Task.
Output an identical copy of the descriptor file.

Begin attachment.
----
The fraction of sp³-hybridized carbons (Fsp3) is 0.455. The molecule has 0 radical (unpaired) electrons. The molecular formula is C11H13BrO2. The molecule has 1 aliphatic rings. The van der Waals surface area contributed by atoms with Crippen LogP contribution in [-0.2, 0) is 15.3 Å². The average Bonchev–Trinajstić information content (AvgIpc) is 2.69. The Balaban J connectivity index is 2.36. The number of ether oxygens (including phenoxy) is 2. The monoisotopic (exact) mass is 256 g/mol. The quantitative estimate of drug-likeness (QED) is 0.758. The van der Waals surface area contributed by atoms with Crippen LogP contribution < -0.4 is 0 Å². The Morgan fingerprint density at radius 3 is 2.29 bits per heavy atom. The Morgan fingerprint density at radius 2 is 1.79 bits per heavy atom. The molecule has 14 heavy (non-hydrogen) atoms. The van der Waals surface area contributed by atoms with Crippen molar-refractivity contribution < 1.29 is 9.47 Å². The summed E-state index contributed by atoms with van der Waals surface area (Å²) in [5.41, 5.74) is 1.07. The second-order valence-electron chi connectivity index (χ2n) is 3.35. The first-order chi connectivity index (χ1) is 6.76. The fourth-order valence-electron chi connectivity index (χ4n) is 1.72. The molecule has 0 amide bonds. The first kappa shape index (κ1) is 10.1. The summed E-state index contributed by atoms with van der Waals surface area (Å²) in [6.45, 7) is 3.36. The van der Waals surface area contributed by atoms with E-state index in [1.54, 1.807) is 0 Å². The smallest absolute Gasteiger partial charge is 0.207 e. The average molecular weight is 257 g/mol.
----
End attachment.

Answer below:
The fraction of sp³-hybridized carbons (Fsp3) is 0.455. The molecule has 0 radical (unpaired) electrons. The molecular formula is C11H13BrO2. The molecule has 1 aliphatic rings. The van der Waals surface area contributed by atoms with Crippen LogP contribution in [-0.2, 0) is 15.3 Å². The average Bonchev–Trinajstić information content (AvgIpc) is 2.69. The Balaban J connectivity index is 2.36. The number of ether oxygens (including phenoxy) is 2. The monoisotopic (exact) mass is 256 g/mol. The quantitative estimate of drug-likeness (QED) is 0.758. The van der Waals surface area contributed by atoms with Crippen LogP contribution < -0.4 is 0 Å². The Morgan fingerprint density at radius 3 is 2.29 bits per heavy atom. The Morgan fingerprint density at radius 2 is 1.79 bits per heavy atom. The molecule has 14 heavy (non-hydrogen) atoms. The van der Waals surface area contributed by atoms with Crippen molar-refractivity contribution < 1.29 is 9.47 Å². The summed E-state index contributed by atoms with van der Waals surface area (Å²) in [5.41, 5.74) is 1.07. The second-order valence-electron chi connectivity index (χ2n) is 3.35. The first-order chi connectivity index (χ1) is 6.76. The fourth-order valence-electron chi connectivity index (χ4n) is 1.72. The molecule has 0 amide bonds. The first kappa shape index (κ1) is 10.1. The summed E-state index contributed by atoms with van der Waals surface area (Å²) in [6.45, 7) is 3.36. The van der Waals surface area contributed by atoms with E-state index in [1.54, 1.807) is 0 Å². The smallest absolute Gasteiger partial charge is 0.207 e. The average molecular weight is 257 g/mol.